Performers: Dong-Suk Kang, violin; Polish National Radio Symphony; Adrian Leaper

Taken from Naxos 8.550489

Cello Concerto in E minor, Op. 85

This Cello Concerto was Elgar’s last notable work, and also one of his saddest. It seems to breathe an air of regret, sadness, weariness, as if it were written as an elegy for the British Empire as well as Elgar’s own life. He wrote it at the end of the First World War. It has become one of the most popular cello concertos.

Performers: Maria Kliegel, cello; Royal Philharmonic Orchestra; Michael Halász

Taken from Naxos 8.550503

Choral Works

The Dream of Gerontius, Op. 38 (excerpts)

Elgar’s choral masterpiece, The Dream of Gerontius, is one of the most heartfelt of all choral works. The words by Cardinal Newman, who left the Church of England to become a Catholic, are quite flowery – but Elgar, a religious man, found Newman’s words inspiring. They moved him to write some of his finest music. Four excerpts are in the playlist.

Performers: Sarah Fryer, mezzo-soprano; William Kendall, tenor; Matthew Best, bass-baritone; Bournemouth Symphony Chorus; Wayneflete Singers; Bournemouth Symphony Orchestra; David Hill

Taken from Naxos 8.553885-86

The Apostles, Op. 49 (excerpt)

Not as well-known as The Dream of Gerontius, The Apostles is still a fine oratorio. Elgar originally planned to write three oratorios on biblical themes. This is the first; he wrote a second, The Kingdom, but never completed the third (which was to be called ‘The Last Judgement’). Here to listen to is one of the most popular numbers from The Apostles.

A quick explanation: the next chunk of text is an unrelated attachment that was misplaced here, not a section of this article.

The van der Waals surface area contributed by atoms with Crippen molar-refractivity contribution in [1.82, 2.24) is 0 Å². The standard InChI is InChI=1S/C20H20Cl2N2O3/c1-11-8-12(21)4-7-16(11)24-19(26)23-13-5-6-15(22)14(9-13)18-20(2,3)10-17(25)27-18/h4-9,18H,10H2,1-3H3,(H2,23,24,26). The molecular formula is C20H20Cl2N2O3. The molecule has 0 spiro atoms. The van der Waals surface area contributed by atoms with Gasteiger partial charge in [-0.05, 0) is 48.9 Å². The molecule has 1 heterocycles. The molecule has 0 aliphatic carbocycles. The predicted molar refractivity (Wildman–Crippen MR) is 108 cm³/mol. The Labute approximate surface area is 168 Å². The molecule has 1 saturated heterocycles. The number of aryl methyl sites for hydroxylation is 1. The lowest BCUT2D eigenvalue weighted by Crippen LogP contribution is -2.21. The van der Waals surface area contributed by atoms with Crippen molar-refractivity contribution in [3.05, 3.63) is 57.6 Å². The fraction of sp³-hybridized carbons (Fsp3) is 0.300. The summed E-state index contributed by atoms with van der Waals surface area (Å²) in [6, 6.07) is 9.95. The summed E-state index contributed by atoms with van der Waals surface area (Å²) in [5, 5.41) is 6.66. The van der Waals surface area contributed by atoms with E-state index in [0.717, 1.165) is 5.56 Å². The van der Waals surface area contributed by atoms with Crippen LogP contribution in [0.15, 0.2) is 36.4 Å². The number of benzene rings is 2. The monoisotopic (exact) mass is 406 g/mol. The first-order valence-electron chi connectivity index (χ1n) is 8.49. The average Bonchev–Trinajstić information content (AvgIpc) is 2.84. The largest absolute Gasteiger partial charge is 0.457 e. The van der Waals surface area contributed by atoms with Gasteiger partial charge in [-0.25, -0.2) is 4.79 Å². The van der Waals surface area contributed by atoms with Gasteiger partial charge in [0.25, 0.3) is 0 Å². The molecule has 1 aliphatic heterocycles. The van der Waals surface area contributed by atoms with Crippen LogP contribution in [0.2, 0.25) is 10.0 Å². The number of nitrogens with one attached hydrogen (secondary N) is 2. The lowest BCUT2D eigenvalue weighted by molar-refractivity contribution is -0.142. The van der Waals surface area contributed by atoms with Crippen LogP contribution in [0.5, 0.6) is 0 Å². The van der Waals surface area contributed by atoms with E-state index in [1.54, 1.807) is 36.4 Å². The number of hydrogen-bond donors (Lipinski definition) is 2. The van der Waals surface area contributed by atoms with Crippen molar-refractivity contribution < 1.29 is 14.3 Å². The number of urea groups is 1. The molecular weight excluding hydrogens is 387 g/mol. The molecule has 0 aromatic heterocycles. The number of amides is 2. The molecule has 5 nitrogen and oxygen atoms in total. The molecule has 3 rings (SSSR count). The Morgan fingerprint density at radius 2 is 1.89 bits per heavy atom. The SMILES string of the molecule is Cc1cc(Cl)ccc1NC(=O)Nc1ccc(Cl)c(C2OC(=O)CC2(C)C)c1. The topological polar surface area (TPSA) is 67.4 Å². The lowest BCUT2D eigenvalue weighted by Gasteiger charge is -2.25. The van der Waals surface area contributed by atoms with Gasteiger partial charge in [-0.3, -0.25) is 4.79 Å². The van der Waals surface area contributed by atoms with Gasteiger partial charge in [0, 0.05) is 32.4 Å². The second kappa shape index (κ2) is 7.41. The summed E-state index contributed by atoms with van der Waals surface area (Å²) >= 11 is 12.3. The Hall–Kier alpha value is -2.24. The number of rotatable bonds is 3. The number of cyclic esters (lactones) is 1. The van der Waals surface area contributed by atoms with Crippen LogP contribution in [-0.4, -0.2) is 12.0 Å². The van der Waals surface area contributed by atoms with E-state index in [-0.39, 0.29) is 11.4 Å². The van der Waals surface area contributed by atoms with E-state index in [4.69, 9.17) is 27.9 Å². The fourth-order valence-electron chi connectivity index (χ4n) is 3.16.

Performers: Choir of St John’s College, Cambridge; Christopher Robinson

Taken from Naxos 8.557288

Other Works

Sea Pictures, Op. 37

These wonderful songs were first performed by a famous contralto, Dame Clara Butt, dressed as a mermaid! If you listen carefully, you can hear how Elgar repeats part of the first song in the later songs, creating an impression of unity for the whole work.

Performers: Sarah Connolly, mezzo-soprano; Bournemouth Symphony Orchestra; Simon Wright

Taken from Naxos 8.557710

Romance in E minor, Op. 1

This is an early work by Elgar and characteristically sweet. It was written for one of Elgar’s friends, an amateur violinist who worked during the day as a grocer!

Performers: Marat Bisengaliev, violin; Benjamin Frith, piano

Taken from Naxos 8.572643-45

Organ Sonata No. 1 in G major, Op. 28

Elgar wrote several works for organ, all popular with organists. This was his first organ sonata. He often left his composing to the last minute, finishing things off just before the deadline, and this was no exception. The poor organist giving the first performance hardly had time to practice it!

Performers: Gareth Green, organ

Taken from Naxos 8.550582